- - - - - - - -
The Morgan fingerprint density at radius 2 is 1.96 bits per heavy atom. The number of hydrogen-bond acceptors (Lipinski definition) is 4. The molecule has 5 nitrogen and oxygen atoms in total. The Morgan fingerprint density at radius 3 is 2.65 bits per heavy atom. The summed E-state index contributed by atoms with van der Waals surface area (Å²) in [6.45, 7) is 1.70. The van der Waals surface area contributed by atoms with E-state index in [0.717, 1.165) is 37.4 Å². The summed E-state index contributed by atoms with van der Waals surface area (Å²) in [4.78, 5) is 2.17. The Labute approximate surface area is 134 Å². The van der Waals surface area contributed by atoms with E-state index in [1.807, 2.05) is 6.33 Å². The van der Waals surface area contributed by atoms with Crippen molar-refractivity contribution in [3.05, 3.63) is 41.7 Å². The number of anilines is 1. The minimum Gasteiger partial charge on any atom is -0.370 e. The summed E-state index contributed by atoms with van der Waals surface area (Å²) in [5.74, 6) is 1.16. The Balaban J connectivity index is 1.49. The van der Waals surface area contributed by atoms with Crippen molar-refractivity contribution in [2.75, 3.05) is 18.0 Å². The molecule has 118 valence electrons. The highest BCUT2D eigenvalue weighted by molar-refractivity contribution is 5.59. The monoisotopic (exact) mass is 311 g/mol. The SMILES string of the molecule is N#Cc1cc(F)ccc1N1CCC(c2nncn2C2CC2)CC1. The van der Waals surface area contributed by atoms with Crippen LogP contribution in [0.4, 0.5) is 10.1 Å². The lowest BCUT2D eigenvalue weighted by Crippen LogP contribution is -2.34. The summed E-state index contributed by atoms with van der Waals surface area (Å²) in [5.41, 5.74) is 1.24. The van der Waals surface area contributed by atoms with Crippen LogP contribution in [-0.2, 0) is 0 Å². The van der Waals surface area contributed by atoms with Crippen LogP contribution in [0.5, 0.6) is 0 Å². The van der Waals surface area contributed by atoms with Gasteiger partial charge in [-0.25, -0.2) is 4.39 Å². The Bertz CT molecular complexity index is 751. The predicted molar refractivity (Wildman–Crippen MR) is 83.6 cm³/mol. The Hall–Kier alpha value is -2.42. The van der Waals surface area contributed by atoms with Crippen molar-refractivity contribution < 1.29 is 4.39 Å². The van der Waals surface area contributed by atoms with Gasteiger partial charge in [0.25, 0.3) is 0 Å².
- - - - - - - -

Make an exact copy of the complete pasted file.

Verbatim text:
The Morgan fingerprint density at radius 2 is 1.96 bits per heavy atom. The number of hydrogen-bond acceptors (Lipinski definition) is 4. The molecule has 5 nitrogen and oxygen atoms in total. The Morgan fingerprint density at radius 3 is 2.65 bits per heavy atom. The summed E-state index contributed by atoms with van der Waals surface area (Å²) in [6.45, 7) is 1.70. The van der Waals surface area contributed by atoms with E-state index in [0.717, 1.165) is 37.4 Å². The summed E-state index contributed by atoms with van der Waals surface area (Å²) in [4.78, 5) is 2.17. The Labute approximate surface area is 134 Å². The van der Waals surface area contributed by atoms with E-state index in [1.807, 2.05) is 6.33 Å². The van der Waals surface area contributed by atoms with Crippen molar-refractivity contribution in [3.05, 3.63) is 41.7 Å². The number of anilines is 1. The minimum Gasteiger partial charge on any atom is -0.370 e. The summed E-state index contributed by atoms with van der Waals surface area (Å²) in [5.74, 6) is 1.16. The Balaban J connectivity index is 1.49. The van der Waals surface area contributed by atoms with Crippen molar-refractivity contribution in [2.75, 3.05) is 18.0 Å². The molecule has 118 valence electrons. The highest BCUT2D eigenvalue weighted by molar-refractivity contribution is 5.59. The monoisotopic (exact) mass is 311 g/mol. The SMILES string of the molecule is N#Cc1cc(F)ccc1N1CCC(c2nncn2C2CC2)CC1. The van der Waals surface area contributed by atoms with Crippen LogP contribution in [0.4, 0.5) is 10.1 Å². The lowest BCUT2D eigenvalue weighted by Crippen LogP contribution is -2.34. The summed E-state index contributed by atoms with van der Waals surface area (Å²) in [5.41, 5.74) is 1.24. The van der Waals surface area contributed by atoms with Crippen LogP contribution in [-0.2, 0) is 0 Å². The van der Waals surface area contributed by atoms with Crippen LogP contribution in [0.5, 0.6) is 0 Å². The van der Waals surface area contributed by atoms with Gasteiger partial charge in [-0.25, -0.2) is 4.39 Å². The Bertz CT molecular complexity index is 751. The predicted molar refractivity (Wildman–Crippen MR) is 83.6 cm³/mol. The Hall–Kier alpha value is -2.42. The van der Waals surface area contributed by atoms with Crippen molar-refractivity contribution < 1.29 is 4.39 Å². The van der Waals surface area contributed by atoms with Gasteiger partial charge in [0.25, 0.3) is 0 Å².